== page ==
Goldfrapp have always exhibited the ability to slip in and out of the mainstream like a slinky musical sleuth. Despite their unabashedly populist inclinations, they are also capable of sating the ever-hungry appetites of listeners with more refined, indie-typical sensibilities. It's a career that darts with a distinct ambidextrous gaiety from extroverted, radio-friendly dance and fuzzy electronica, towards the insular, more inward-focused tendencies constitutive of their more stripped back records. Tales of Us finds itself firmly in the latter camp, alongside the stark noughties Gothic of their debut album, Felt Mountain, and 2008's folky, light and languid offering, Seventh Tree.
On Tales of Us these musical crossover points become entangled. We have a streamlined, overly polished sound which envelopes a collection of subdued, low-key songs which really could do with having some of their original jagged edges left intact. The album is awash with cinematic strings and electronic embellishments, serving to create a wide-scope, panoramic sound for a collection of songs which present themselves as simple vignettes, named as they are after a group of individual characters. All of this serves only to amplify a minimalist approach. Whilst 2000's Felt Mountain captured a distinctive and effective Lynchian mystique, 2013's Tales of Us attempts to channel a similar mood, although its brush strokes are much broader and, consequently, less effective. Think, god forbid, of a 2013 version of "Twin Peaks," glossed up for the full glory of HD and directed by Steven Spielberg.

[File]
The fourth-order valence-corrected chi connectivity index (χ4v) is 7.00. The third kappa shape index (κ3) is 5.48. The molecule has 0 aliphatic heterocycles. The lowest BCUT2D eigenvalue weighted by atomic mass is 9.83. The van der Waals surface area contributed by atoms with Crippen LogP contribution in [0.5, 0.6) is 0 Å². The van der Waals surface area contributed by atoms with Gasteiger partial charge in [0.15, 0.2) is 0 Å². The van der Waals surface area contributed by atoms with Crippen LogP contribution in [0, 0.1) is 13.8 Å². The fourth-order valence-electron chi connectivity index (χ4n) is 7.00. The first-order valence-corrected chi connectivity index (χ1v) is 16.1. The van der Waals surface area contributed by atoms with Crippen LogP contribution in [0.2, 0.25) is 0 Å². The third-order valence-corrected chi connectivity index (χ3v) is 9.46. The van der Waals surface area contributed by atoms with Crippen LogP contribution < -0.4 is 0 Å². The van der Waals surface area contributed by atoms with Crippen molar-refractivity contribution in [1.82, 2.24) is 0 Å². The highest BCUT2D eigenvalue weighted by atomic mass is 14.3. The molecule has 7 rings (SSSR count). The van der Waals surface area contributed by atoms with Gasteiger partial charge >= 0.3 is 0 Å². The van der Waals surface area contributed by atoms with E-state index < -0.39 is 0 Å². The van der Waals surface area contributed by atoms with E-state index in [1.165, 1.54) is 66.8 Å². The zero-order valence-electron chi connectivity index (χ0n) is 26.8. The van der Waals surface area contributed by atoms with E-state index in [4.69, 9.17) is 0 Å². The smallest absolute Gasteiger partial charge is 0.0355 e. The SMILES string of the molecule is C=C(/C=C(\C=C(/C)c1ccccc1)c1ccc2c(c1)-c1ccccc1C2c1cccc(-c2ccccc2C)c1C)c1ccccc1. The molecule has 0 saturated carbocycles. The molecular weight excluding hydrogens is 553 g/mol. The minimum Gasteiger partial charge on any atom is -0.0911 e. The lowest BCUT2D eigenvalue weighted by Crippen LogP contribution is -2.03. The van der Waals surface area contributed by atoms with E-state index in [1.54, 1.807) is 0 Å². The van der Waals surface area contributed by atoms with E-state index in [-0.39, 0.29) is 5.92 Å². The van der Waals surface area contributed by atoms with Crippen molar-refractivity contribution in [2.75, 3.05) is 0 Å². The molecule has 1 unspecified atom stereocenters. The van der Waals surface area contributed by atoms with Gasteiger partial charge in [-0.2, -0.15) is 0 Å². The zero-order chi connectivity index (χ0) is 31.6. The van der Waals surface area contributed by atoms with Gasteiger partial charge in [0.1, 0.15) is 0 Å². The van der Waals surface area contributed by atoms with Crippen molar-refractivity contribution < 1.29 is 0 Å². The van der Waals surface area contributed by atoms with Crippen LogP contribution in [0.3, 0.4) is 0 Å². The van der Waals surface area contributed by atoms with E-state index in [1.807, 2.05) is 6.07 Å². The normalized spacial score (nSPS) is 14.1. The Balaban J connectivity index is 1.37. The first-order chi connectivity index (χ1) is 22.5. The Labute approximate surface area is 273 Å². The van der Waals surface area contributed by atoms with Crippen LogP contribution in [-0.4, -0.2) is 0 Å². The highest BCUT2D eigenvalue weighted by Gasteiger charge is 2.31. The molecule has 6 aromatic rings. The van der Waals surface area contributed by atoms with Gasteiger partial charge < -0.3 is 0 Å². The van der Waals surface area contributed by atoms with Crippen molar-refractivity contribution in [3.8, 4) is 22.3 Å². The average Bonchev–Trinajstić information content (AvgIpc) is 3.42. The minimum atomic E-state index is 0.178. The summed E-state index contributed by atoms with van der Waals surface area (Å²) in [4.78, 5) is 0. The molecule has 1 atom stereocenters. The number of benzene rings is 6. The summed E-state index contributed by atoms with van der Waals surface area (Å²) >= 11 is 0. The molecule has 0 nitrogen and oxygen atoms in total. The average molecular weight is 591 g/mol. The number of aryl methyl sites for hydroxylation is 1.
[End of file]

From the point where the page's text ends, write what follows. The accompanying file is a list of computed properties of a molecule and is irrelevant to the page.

Memorable songs are entirely lacking on the album, and Will Gregory and Alison Goldfrapp seem so intent on aiming for the subtle that they misjudge things altogether. Part of the innate beauty and strangeness of the experience of listening to music is how, after those first initial listens, melody lines and musical rhythms seem to gestate in the sub conscious, as the business of life continues around us. Accordingly, you expect these songs to bloom into a range of affecting, fully-fledged songs, ready to be emotionally imprinted by a gamut of life experiences, as they move away from abstract notions of ownership in the public domain to even more abstract notions of individual, interpersonal value. Yet, disappointingly, much of the songs on Tales of Us remain as estranged, disconnected and unaffecting as they did on those first few initial listens. It might even take a course of extensive hypnotherapy sessions to rouse a cognitive recall of the plain-sounding hooklessness of songs such as “Simone” or “Clay”.
The album's better moments include the soothing melancholia of “Annabel” and the epic sadness of “Stranger.” Both songs are on a par with the very best of their catalogue, although are likely to sink without much of a trace on those inevitably glitzy best of compilations and career retrospectives. Tales of Us is not a bad record, although it is a marked slump for one of the more interesting and idiosyncratic acts of the past decade and, as temporal pretensions allow it, the century.